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Olearia phlogopappa DC.

Modern name

Olearia phlogopappa (Labill.) DC.


Aster phlogopappa Labill.; Eurybia gunniana DC.; O. gunniana (DC.) Hook. f. ex Hook.;

An aromatic evergreen shrub 5 to 10 ft high, naturally much-branched; young shoots covered with a close white felt. Leaves alternate, oblong or narrowly obovate, 12 to 214 in. long, about one-fourth as wide, roundish at the apex, tapering towards the base, the margins sinuously or very shallowly toothed, dark dull green above, white or ashen grey, obscurely veined and closely felted beneath; very shortly stalked. Flower-heads 1 to 114 in. across, produced in erect, loose, slender-stalked corymbs. Ray-florets ten to sixteen, white, sometimes pink, mauve or blue. Bot. Mag., t. 4638, as O. gunniana.

Native of Tasmania, Victoria, and New South Wales; introduced to Kew about 1848. O. phlogopappa is the earliest olearia to flower (late April and early May). The form originally introduced has white flowers and survives most winters near London in a sheltered position. But in recent years it has given way in gardens to O. × scilloniensis (q.v.) and to the cultivars described below.

O. phlogopappa ‘Splendens’ Group O. gunniana var. splendens Comber; O. stellulata ‘Splendens’ – During his expedition to Tasmania (1929-30), Harold Comber found some forms of O. phlogopappa with flowers ranging in colour from white, pale pink, deep pink, mauve, purple to blue. The seed he sent home germinated freely and these olearias are now well established in cultivation. They may be referred to collectively as the ‘Splendens’ group of cultivars; they differ from the white-flowered plants of the old introduction not only in their flower-colour but also in their generally smaller leaves, up to 112 in. long. They are also, unfortunately, less hardy and less vigorous. Mature plants should be lightly pruned after flowering.

var. subrepanda (DC.) J. H. Willis Eurybia subrepanda DC. – An alpine variant with short, more or less obovate leaves, up to 12 in. long, very short leafy peduncles and often quite solitary flower-heads. Morcombe, Australias Wildflowers, t., p. 22.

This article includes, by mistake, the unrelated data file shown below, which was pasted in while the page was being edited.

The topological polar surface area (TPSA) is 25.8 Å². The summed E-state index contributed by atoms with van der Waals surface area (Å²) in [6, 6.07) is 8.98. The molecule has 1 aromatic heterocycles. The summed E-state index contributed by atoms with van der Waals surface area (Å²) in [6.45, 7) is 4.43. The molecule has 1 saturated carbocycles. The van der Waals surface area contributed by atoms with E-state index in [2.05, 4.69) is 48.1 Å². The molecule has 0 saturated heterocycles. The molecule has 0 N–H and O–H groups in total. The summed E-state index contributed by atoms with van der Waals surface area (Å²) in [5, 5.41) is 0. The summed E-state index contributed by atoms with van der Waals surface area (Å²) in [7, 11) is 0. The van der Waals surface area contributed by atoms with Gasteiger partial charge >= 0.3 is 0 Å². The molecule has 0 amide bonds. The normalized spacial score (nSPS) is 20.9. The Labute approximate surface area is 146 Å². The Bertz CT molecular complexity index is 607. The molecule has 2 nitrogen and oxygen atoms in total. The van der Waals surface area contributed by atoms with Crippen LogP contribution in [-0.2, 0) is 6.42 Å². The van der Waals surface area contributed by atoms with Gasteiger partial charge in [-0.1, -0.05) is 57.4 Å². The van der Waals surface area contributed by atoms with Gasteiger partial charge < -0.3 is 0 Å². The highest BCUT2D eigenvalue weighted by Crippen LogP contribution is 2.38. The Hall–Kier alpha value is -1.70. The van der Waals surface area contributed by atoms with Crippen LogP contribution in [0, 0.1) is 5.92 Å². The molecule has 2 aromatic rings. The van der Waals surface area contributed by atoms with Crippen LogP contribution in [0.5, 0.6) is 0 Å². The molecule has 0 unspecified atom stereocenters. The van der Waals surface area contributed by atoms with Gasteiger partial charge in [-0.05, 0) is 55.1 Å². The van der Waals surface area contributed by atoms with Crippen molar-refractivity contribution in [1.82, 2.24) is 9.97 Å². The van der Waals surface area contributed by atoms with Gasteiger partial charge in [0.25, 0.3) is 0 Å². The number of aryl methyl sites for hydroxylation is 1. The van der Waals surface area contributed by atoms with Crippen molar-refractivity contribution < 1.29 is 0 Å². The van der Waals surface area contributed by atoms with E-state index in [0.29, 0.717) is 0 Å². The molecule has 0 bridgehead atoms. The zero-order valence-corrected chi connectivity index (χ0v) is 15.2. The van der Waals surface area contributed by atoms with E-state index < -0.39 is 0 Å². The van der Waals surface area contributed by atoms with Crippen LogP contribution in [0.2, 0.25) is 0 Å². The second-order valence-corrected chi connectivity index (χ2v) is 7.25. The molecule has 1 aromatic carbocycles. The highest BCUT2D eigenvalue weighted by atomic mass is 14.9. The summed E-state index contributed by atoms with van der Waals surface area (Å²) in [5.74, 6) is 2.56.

Native of Victoria and Tasmania. Of denser habit than the type and hardier.

O. lirata (Sims) Hutch, (in error as “lyrata”) Aster liratus Sims – Very distinct from O. phlogopappa in its larger, lanceolate (not oblong) leaves, 3 to 5 in. long, 12 to 1 in. wide, light green and shiny above, densely felted beneath. Flower-heads about 34 in. across, in rounded terminal clusters; ray-florets twelve to fifteen, white. Bot. Mag., t. 1509, as Aster liratus.

Native of Australia (Victoria and New South Wales), also of Tasmania. It was cultivated by Loddiges of Hackney as a greenhouse plant in 1813, but has never been common. It is hardy only in the mildest parts, and is not so well worth cultivation as its nearest allies.

O. nernstii (F. v. Muell.) F. v. Muell. ex Benth. Aster nernstii F. v. Muell. – A viscid shrub; leaves oblong-lanceolate, narrow, 1 to 3 in. long, pointed, rather thin, smooth and shining green above, loosely stellate-tomentose beneath. Flower-heads in terminal clusters; ray-florets fifteen to twenty, white.

A native of New South Wales and Queensland. Probably only hardy in the mildest districts.

O. stellulata (Labill.) DC. Aster stellulatus Labill. – This resembles O. phlogopappa in leaf-shape, but the leaves are larger, 2 to 4 in. long, 14 to 12 in. wide, distinctly veined and with a fuzzy yellowish tomentum beneath.

A native of E. Australia, from Queensland to Tasmania. It is taller and less compact than O. phlogopappa. Most references to “O. stellulata” in horticultural literature refer not to this species but to O. phlogopappa.

Olearia phlogopappa

Olearia phlogopappa



Other species in the genus